KF: I find crime writers are the funniest people I have ever interacted with. It’s so much fun.

EP: I was on a panel with you once, and it was a laugh-a-minute. I remember you were explaining your food groups.

KF: Yeah, I said the three food groups: chickens, lesbians, and meth.

EP: Chickens, lesbians, and meth.

CF: I’ll skip the meth.

KF: I also think even in country noir, rural noir, or whatever you call it, you have these isolated groups of people, and any time you have a group of people together that have their own unique club, or whatever you want to call it; that’s just rife for humor. In the south, the hypocrisy alone. I just have to take aim at that, and the best way to do it is with humor.

CF: I’d like to give a shout out to my little toy-truck fun project that I did, which is Butch Fatale, Dyke Dick. It’s hard-boiled at a laugh-a-minute, with lots of lesbians and chicken. No meth, so provide your own.

[Photo: Peter Rozovsky]

SC: My book is no chuckle-fest, but there’s humor in it. The funniest times in my life I’ve ever had is after losing a bar fight, and trying to create a story-narrative that doesn’t end with me getting my ass whooped and my friends calling me out on it. Yeah, there’s a lot of darkness and violence, people getting killed and there’s crime, but there’s also fart jokes.

CF: There’s a certain subgenre, modern fan fiction that takes itself dreadfully serious, and it’s all just so important, and ‘Don’t laugh. Don’t laugh.’

KF: You have to laugh.

EP: Mr. Lawnmower. [Photo: EP before he was famous as a Moderator, at Bouchercon 2018]

SC: I have to tell, y’all We’re all friends here. In my day life, my day job, my wife is a mortician and I work with her at a funeral home. That scene is based on a real-life situation. We had to remove a guy one time and the police called us and said, ‘Come and get this guy out. He’s in there, and you’re going to need some help.’ We’re like, Okay.’ He had died in a sex swing, full-on gear and mask.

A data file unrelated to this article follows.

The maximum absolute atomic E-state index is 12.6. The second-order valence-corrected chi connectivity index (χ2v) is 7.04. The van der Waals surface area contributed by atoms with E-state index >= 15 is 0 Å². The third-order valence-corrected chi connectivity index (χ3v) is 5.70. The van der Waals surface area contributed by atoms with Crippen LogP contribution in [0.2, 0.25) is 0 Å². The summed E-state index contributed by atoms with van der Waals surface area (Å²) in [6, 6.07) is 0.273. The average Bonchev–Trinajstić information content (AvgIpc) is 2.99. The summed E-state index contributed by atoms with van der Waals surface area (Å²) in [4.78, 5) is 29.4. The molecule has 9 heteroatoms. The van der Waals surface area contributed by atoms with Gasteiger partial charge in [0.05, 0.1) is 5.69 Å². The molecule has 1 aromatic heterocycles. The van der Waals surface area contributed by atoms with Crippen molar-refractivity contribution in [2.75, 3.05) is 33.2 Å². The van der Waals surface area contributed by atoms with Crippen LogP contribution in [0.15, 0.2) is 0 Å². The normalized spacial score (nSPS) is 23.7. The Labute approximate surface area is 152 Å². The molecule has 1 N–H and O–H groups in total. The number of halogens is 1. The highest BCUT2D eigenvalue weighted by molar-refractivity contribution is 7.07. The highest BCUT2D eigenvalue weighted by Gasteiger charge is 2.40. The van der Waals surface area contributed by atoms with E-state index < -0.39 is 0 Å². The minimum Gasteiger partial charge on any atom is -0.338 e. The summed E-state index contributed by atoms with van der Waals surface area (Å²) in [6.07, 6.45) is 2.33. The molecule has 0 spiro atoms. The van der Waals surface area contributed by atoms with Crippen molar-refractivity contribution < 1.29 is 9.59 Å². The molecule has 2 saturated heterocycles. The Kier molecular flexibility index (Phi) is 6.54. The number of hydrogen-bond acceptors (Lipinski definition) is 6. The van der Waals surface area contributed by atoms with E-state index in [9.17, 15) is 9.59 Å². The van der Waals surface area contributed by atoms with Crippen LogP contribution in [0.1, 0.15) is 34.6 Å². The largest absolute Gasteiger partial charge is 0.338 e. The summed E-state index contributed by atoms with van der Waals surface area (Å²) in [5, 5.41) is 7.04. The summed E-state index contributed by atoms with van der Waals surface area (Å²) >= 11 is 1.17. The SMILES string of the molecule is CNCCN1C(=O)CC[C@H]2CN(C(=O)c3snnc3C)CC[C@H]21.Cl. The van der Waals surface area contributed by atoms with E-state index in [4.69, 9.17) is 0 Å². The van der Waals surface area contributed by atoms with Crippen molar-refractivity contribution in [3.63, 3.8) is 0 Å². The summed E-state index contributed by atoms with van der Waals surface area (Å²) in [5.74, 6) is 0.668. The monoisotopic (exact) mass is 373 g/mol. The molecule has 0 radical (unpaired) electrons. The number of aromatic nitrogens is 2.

CF: I was never convicted. It was thrown out.

SC: I was there and it was me and my wife, and we got to get him loose. I’m looking at this thing and I don’t know how to get him out. My wife is like, ‘You’ve got to pull these two buckles here’ and I’m like, ‘Why do you…never mind.’

CF: I could’ve helped.

EP: What did I tell you about this town’s preacher? Any other questions, folks?

Q: Other than diversity, how do you overcome the market for noir?

CF: I’ve got be honest. I’m the wrong person to ask. I don’t give two shits for market. I write what I write. I kind of can’t help it; it’s compulsive. I’ve worked as a professional dominatrix for more than 20 years. It was always amazing. It was like, ‘I was going to slap you anyway.’ It’s all good. I feel that way about my writing. I’m going to do this regardless. Is someone going to give me money for this? That’s almost like the frosting on the cake. I can’t help it.

SC: I just lie and say write a lot of sex and violence, so come for the sex and violence but stay for the ennui.

KF: I don’t know. All I can do is to continue to push other people’s book onto people. It’s so much easier for me to promote someone else, then it is to promote myself and so I am constantly encouraging people to read outside your own lane, your own perspective, read outside your own country for God sake, because I’ve met so many people who say, ‘I don’t like to read. My wife is one of them.’ I’m constantly like, ‘What do you like?’ I’m always trying to fix them. ‘I bet I can find a book for you’ and I’ve done it. I’ve become a recommendation machine for a lot of books, so I encourage everyone, ‘We’re a wave, we can be the change.’

PR: You have to remind and hammer and hammer it into people’s heads that we are multitudes, as I’ve said, we contain multitudes. First, we expand people’s minds, and then the noir will take care of itself.

EP: Well, folks, this has been a lot of fun.

[Photo Lineup from Scott Von Doviak, Twitter]